JURASSIC PARK has a lot to answer for. On the plus side, it was one of the most popular movies of the 1990s and created a general renewed interest in dinosaurs and paleontology that is still evident today to anybody who watches Animal Planet. It was also a landmark film in the history of special effects. On the minus side, its innovative use of computer generated imagery to recreate dinosaurs sparked a new fetish in Hollywood, resulting in an ongoing devotion to CGI over any other type of effects, as well as a over-reliance on the technology to the detriment of story, characterization, acting, stunt work and just about everything else that makes up a movie.
Today, with so many movies filled with CGI, it is impossible to recreate or even understand the thrill of that moment in 1993 when movie audiences saw, along with the film's characters, what seemed to be a living, breathing Brachiosaurus followed by a herd of the same wading through a lake. The effects remain stunning today, but we now all live in an age of movies where everything is possible and, conversely, very little is really impressive anymore. Still, through the use of CGI coupled with animatronics, Steven Spielberg makes us believe that his dinosaurs do exist. Unlike the original, where we know we are watching high quality stop-motion puppetry, JURASSIC PARK rarely makes us think about the special effects. For the most part, we are thinking "Run! There's a T-Rex after you!"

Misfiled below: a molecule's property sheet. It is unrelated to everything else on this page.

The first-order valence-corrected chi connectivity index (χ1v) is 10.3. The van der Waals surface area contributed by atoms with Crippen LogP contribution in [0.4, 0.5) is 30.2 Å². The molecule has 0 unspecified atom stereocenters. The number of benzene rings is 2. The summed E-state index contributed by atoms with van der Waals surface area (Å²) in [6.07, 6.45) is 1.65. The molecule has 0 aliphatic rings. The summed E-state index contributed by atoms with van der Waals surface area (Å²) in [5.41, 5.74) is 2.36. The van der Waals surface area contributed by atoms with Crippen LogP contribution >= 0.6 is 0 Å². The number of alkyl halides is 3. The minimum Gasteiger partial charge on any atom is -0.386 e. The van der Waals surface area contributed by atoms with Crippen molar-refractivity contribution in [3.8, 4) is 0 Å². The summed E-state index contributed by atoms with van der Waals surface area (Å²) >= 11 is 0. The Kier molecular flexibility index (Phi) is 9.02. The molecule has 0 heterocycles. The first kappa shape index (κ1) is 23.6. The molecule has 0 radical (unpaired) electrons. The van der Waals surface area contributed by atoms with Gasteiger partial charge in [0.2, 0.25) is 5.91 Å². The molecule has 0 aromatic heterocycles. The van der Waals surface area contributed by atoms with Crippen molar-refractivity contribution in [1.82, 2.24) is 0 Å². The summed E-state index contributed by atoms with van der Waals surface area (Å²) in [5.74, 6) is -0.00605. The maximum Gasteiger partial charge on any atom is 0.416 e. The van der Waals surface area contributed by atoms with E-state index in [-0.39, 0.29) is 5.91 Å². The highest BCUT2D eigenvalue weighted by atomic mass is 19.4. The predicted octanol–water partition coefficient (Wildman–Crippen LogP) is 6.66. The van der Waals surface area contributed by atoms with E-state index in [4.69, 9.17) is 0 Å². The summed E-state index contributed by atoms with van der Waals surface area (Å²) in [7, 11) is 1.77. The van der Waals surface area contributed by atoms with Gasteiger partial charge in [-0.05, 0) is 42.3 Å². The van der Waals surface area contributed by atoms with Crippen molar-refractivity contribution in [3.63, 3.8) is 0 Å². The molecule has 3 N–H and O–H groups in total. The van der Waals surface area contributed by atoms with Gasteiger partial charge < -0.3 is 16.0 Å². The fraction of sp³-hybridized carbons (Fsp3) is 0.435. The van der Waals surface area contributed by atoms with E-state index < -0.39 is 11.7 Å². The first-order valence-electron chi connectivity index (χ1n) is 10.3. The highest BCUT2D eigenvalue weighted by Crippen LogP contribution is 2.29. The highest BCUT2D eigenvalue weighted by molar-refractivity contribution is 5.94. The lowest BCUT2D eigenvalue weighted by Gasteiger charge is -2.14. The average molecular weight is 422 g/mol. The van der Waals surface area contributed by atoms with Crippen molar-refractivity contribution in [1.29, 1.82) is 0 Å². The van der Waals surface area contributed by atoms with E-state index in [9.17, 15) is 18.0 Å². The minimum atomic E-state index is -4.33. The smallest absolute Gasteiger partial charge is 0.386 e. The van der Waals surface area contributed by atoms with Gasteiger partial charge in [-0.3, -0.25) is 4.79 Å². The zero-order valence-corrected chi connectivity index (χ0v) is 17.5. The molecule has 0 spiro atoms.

Based solidly on Michael Crichton's novel, JURASSIC PARK is typical of the author's work. Scientists attempt to do something wonderful, and things fall apart in unexpected ways. JURASSIC PARK is much like Crichton's JAWS) or Roy Neary (CLOSE ENCOUNTERS OF THE THIRD KIND), heroes who were fully developed and carried the weight of the films on their shoulders. JURASSIC PARK is all about spectacle, and the human characters are simply there to give the T-Rex and Velociraptors something to chase. - JB, another story about a theme park where the best laid plans of mice and eggheads go horribly awry. The film version of the novel works as a sci-fi action-adventure flick that charms us with an hour of fun exposition before thrilling us with a second hour of non-stop excitement and danger. On that level alone, it is one of Spielberg's most entertaining films. However, the characters are all a bit colorless, and are thankfully played by actors who can bring a lot to parts that are not terribly deep. Sam Neill relies on his stoicism, Laura Dern on her smile, Jeff Goldblum on his uncanny ability to be annoying. But gone are the days of Quint the Shark Hunter (
ADD ANOTHER QUOTE AND MAKE IT A GALLON
"All major theme parks have had delays. When they opened
Disneyland in 1956, nothing worked! "
"But, John - if the Pirates of the Caribbean breaks down, the pirates don't eat the tourists."